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Where till this fatal hour 't was never read.

Als. Let it be blotted out; let your heart lose it,

And it can never look you in the face,
Nor tell a tale behind the back of life
To your dishonour. Justice hath so right
The guilty hit, that innocence is quit
By proclamation, and may joy again. —
Sir, you are sensible of what truth hath done:
'Tis the best comfort that your grief can find
Tom. Sir, I am satisfied; my injuries
Lie dead before me; I can exact no more,
Unless my soul were loose, and could o'ertake
Those black fugitives that are fled from
hence,

To take a second vengeance; but there s wraths

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Deeper than mine, 't is to be fear'd, aber

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Thus, you dog-bolt,
Beats and kicks him.

Tap. [to his wife.] Cry out for help!
Well.

Stir, and thou diest:

Your potent prince, the constable, shall not save

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[Beats him again. Oh!

Enter ALLWORTH.

Well. 'T will not be granted.

All.

Ask mercy.

Hold for my sake, hold. Deny me, Frank? They are not worth you

anger.

Well. For once thou hast redeem'd them from this sceptre; 3

But let 'em vanish, creeping on their knees, And, if they grumble, I revoke my pardon. Froth. This comes of your prating, husband: you presum'd

On your ambling wit, and must use your gl

tongue,

Though you are beaten lame for 't.

Tap.

Patience, Froth

There's law to cure our bruises.

They go off on their hands and kres Well. Sent to your mother? All. My lady, Frank, my patroness, my al. She's such a mourner for my father's death, And, in her love to him, so favours me, That I cannot pay too much observance to be. There are few such stepdames.

Well.

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'Tis a noble widow, And keeps her reputation pure and clear From the least taint of infamy her life, With the splendour of her actions, leaves L

tongue

To envy or detraction. Prithee tell me, Has she no suitors?

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All. Even the best of the shire, Frank. My lord excepted; such as sue and send, And send and sue again, but to no purpose; t Their frequent visits have not gain'd her pres

ence.

Yet she's so far from sullenness and pride.
That I dare undertake you shall meet from her
A liberal entertainment. I can give you
A catalogue of her suitors' names.
Well.
Forbear it.
While I give you good counsel: I am bound to
it,

Thy father was my friend, and that affection
I bore to him, in right descends to thee;
Thou art a handsome and a hopeful youth, 15
Nor will I have the least affront stick on thee,
If I with any danger can prevent it.

All. I thank your noble care; but, pray yon, in what

Do I run the hazard?

Well.
Art thou not in lere?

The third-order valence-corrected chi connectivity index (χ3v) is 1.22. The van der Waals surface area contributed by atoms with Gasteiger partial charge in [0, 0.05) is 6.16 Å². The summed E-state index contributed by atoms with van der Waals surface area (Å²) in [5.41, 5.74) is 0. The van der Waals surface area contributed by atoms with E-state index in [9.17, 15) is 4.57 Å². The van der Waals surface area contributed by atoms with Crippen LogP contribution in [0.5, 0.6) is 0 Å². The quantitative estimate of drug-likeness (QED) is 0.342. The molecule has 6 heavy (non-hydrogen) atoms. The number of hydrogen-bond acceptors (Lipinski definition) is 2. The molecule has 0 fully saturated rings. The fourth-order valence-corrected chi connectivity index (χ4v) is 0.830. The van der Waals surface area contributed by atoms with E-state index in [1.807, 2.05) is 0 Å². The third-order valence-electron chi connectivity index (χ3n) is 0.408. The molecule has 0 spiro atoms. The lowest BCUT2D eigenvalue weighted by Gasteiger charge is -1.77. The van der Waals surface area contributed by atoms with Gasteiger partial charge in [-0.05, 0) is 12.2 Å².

Put it not off with wonder.

3 I. e. his cudgel.

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I confess it; 154 I must tell you as a friend, and freely, That, where impossibilities are apparent, 'Tis indiscretion to nourish hopes. Canst thou imagine (let not self-love blind thee) That Sir Giles Overreach, that, to make her great

159

In swelling titles, without touch of conscience Will cut his neighbour's throat, and I hope his own too,

Will e'er consent to make her thine? Give o'er,
And think of some course suitable to thy rank,
And
prosper in it.
All.
You have well advis'd me. 164
But in the meantime you that are so studious
Of my affairs wholly neglect your own.
Remember yourself, and in what plight you are.
Well. No matter, no matter.

All.
Yes, 't is much material.
You know my fortune and my means; yet
something

I can spare from myself to help your wants. How's this? 170

Well.

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Constantly, good madam; = But he will in person first present his service. L. All. And how approve you of his course? You are yet

Like virgin parchment, capable of any
Inscription, vicious or honourable.

I will not force your will, but leave you free s
To your own election.

All. Any form you please I will put on; but, might I make my choice, With humble emulation I would follow The path my lord marks to me.

L. All.

'Tis well answer'd,
And I commend your spirit. You had a father,
Blest be his memory! that some few hours
Before the will of Heaven took him from me,
Who did commend you, by the dearest ties
Of perfect love between us, to my charge;
And, therefore, what I speak you are bound to
hear

With such respect as if he liv'd in me.
He was my husband, and howe'er you are not
Son of my womb, you may be of my love,
Provided you deserve it.
All.
I have found you,
Most honour'd madam, the best mother to me;
And, with my utmost strengths of care and ser-
vice,

Will labour that you never may repent
Your bounties shower'd upon me.

L. All.

I much hope it.

These were your father's words: "If e'er my

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